December 19, 2022


US FDA: Sales of antimicrobial drugs approved for use in livestock fell by less than 1% during 2020-21




The US Food and Drug Administration's (FDA) Center for Veterinary Medicine recently published the "2021 Summary Report on Antimicrobials Sold or Distributed for Use in Food-Producing Animals".


In the United States, the sales and distribution of medically important antimicrobial drugs approved for use in food-producing animals decreased by less than 1% between 2020 and 2021. Since the significant decrease in sales volume in 2017, the annual sales of medically important antimicrobials have remained at reduced levels. Compared to 2015 (peak year of sales), 2021 sales decreased 38%.


In regards to medically important antimicrobial drugs for use in swine, sales were up 3% from 2020 with a total of 2,529,800kg (of active ingredient); however, compared to 2016 levels, this is a 19% decrease.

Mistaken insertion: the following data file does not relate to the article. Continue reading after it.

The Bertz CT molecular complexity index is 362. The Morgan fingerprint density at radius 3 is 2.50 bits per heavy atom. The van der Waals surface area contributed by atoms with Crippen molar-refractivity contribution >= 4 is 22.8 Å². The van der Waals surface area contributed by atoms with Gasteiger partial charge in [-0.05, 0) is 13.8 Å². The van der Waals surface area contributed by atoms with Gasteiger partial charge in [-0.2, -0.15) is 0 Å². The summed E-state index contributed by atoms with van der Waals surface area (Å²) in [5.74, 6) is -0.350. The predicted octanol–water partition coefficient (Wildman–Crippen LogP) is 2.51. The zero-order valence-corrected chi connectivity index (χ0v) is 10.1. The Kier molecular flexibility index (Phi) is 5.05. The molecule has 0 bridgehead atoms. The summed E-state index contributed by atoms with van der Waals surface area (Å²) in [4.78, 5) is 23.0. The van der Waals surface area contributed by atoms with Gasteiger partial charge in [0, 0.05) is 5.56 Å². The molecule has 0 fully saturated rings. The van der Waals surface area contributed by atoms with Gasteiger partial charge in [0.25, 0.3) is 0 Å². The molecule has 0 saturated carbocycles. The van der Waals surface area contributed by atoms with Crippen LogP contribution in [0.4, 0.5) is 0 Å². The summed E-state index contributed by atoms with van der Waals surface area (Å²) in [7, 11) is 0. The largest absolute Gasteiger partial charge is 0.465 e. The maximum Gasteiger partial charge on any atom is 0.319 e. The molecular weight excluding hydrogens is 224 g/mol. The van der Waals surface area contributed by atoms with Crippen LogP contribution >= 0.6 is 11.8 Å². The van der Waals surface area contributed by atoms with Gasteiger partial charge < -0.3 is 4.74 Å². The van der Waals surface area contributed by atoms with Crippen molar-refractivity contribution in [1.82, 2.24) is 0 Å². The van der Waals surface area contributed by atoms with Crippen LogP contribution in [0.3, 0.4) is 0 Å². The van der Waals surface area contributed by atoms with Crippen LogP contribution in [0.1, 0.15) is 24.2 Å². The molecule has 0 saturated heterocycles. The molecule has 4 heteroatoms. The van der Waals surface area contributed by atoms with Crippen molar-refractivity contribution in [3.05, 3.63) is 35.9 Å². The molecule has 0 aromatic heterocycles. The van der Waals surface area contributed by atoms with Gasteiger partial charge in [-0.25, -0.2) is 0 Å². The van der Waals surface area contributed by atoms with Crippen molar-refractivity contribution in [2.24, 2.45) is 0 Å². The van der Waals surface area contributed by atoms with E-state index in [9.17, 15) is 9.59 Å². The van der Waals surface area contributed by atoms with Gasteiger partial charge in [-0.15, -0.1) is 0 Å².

The FDA recognises that fluctuations in sales volume may occur over time in response to various factors, including changing animal health needs or changes in animal populations.


Given the substantial change that occurred with transitioning a large number of products containing medically important antimicrobials from over-the-counter use to a marketing status requiring veterinary oversight at the beginning of 2017, some rebound in the reported sales volume in subsequent years was not unexpected as affected stakeholders adjusted to the new requirements, the FDA noted.



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